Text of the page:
Wayne State University

Environmental Modulators of the Immune System (EMI)

EMI researchers examine how environmental factors found in the Detroit metropolitan area disrupt the immune system to cause autoimmune and other inflammatory diseases. Although individual autoimmune diseases are relatively rare, collectively 14-24 million Americans (i.e., 4.5% to 8% of the population) are afflicted by one or more of these disorders. Genetic factors predispose certain individuals to develop autoimmune diseases, but most of these diseases still require an environmental trigger. Not surprisingly, many autoimmune diseases disproportionately affect inhabitants of heavily industrialized urban areas such as Detroit.  Accordingly, one area in which EMI researchers are especially active is autoimmune associated respiratory diseases, such as asthma. Asthma exerts an especially significant burden of disease on inner-city residents, most notably the elderly and children. While asthma has rising prevalence in developed countries and urban centers around the world, Detroit has one of the highest rates of asthma in the country, affecting more than 13% and 20% of adult and children residents respectively.

There is evidence suggesting a strong environmental influence on the prevalence of asthma.  Several studies have reported adverse respiratory events from exposure to traffic emissions, with particularly strong effects in children.  Air pollution is well known to be a major factor affecting respiratory health, and Detroit has been classified as a high air pollution zone, largely due to industrial and vehicular emissions. Consequently, some of our EMI members are involved in cataloging pollutants in the Detroit environment and identifying which factors are most closely linked to asthma, as well as researching the mechanisms by which they impact the initiation and progression of the disease.

Another area in which EMI researchers are active is in the immunological consequences of exposure to heavy metals.  In particular the Flint lead crisis has brought to the forefront problems concerning contamination of water supplies in Flint and South East Michigan.  EMI members are currently pursuing research aimed at understanding how contamination of our water supplies with heavy metals can lead to detrimental effects on our immune systems in Flint and elsewhere.

Members

Name Affiliations Research Interests
Allen Rosenspire, Ph.D., EMI Leader Department of Immunology and Microbiology, Wayne State University School of Medicine Immuno-toxicology of mercury
Bengt Arnetz, M.D., Ph.D., MPH Department of Family Medicine, College of Human Medicine, Michigan State University Effects of environmental psychological and physiological stressors on public health
Joseph Caruso, Ph.D. Institute of Environmental Health Sciences, Wayne State University Immuno-toxicology of mercury and toxicology of petroleum coke
Jack Harkema, Ph.D., DVM Department of Pathobiology and Diagnostic Investigation and Institute for Integrative Toxicology, Michigan State University Relationship between air pollution and inflammatory lung disease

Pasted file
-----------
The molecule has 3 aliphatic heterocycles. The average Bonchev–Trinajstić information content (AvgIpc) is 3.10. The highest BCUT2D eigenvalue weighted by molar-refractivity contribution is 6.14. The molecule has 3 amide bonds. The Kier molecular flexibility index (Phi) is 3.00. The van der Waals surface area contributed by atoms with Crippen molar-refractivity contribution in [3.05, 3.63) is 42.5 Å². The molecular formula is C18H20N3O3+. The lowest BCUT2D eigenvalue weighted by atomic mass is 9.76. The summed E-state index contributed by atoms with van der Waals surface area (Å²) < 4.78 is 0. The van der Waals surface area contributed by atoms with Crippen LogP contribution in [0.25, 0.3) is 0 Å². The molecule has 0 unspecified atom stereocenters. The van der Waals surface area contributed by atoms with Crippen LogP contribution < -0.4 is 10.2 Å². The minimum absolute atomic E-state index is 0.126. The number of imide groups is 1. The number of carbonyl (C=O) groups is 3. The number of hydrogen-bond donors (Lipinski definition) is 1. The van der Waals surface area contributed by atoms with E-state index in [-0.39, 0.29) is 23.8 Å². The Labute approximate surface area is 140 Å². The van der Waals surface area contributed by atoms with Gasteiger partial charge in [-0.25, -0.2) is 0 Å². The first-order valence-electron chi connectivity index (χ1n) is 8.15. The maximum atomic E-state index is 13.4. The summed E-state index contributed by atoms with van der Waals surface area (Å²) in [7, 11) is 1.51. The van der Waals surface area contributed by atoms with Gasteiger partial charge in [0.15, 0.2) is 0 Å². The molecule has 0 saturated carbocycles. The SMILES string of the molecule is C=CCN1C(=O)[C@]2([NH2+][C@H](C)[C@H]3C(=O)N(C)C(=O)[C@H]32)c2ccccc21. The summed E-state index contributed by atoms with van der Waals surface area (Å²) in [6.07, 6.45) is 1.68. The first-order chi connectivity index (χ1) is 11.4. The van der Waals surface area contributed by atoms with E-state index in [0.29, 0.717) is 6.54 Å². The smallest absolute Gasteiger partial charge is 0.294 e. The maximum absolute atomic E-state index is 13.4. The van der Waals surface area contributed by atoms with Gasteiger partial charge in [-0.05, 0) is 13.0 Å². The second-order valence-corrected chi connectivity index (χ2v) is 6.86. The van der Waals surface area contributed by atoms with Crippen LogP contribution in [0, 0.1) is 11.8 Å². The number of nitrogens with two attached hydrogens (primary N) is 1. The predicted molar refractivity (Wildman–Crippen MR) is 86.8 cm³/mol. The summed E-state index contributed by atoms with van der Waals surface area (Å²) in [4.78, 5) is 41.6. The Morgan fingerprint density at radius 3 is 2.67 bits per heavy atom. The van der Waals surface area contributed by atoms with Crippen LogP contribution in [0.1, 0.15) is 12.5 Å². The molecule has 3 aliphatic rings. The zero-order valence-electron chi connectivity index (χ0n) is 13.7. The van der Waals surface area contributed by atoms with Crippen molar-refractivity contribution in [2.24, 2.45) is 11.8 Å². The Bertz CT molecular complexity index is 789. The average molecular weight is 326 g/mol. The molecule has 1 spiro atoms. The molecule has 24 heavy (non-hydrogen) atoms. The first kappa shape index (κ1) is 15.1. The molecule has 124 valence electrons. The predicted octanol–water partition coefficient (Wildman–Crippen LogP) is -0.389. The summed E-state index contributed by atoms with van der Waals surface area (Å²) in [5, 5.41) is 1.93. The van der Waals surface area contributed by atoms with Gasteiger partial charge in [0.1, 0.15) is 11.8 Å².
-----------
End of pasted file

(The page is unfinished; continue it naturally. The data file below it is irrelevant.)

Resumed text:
Christine Cole Johnson, Ph.D., MPH Department of Public Health Sciences, Henry Ford Health System Effect of the environmental microbiome on the gut microbiome and immunological outcomes, including asthma and allergy in children
Paul Kilgore, Ph.D. Department of Pharmacy Practice, Eugene Applebaum College of Pharmacy and Health Sciences, Wayne State University Effect of environmental stressors on infectious disease
Shawn McElmurry, Ph.D. Department of Civil and Environmental Engineering, College of Engineering, Wayne State University Consequences and abatement of lead in the water supply and toxicology of petroleum coke
Masako Morishita, Ph.D. Department of Environmental Health Sciences, School of Public Health, University of Michigan Relationship between air pollution and inflammatory lung disease
John J. Reiners, Jr., Ph.D. Institute of Environmental Health Sciences, Wayne State University Relationship between air pollution and asthma
Weisong Shi, Ph.D. Department of Computer Science, College of Engineering, Wayne State University  
Paul Stemmer, Ph.D. Institute of Environmental Health Sciences, Wayne State University Immuno-toxicology of mercury and neuro-toxicology of lead

Research Highlights

Lemke LD, Lamerato LE, Xu X, Booza JC, Reiners JJ Jr, Raymond III DM, Villeneuve PJ, Lavigne E, Larkin D, Krouse HJ. Geospatial relationships of air pollution and acute asthma events across the Detroit-Windsor international border: study design and preliminary results. Expo Sci Environ Epidemiol. 24:346-57, 2014.  PMC4063324

Wegienka G, Zoratti E, Johnson CC. The role of the early-life environment in the development of allergic disease. Immunol Allergy Clin North Am 2015;35:1-17. PMID:25459574

Caruso JA1, Stemmer PM, Dombkowski A, Caruthers NJ, Gill R, Rosenspire AJ. A systems toxicology approach identifies Lyn as a key signaling phosphoprotein modulated by mercury in a B lymphocyte cell model. Toxicol Appl Pharmacol. 276:47-54, 2014 PMID: 24440445

Caruso JA, Zhang K, Schroeck NJ, McCoy B, McElmurry SP (2015) Petroleum coke in the urban environment: A review of potential health effects. International Journal of Environmental Research and Public Health 12:6218-6231, PMID: 26035666

Salim AM, Liang Y, Kilgore PE. Protecting Newborns Against Pertussis: Treatment and Prevention Strategies. Paediatr Drugs. 2015 17:425-41  PMID: 26542059

Andersen JP, Dorai M, Papazoglou K, Arnetz BB. Diurnal and Reactivity Measures of Cortisol in Response to Intensive Resilience and Tactical Training Among Special Forces Police. J Occup Environ Med. 2016 (7):e242-8 PMID:27218280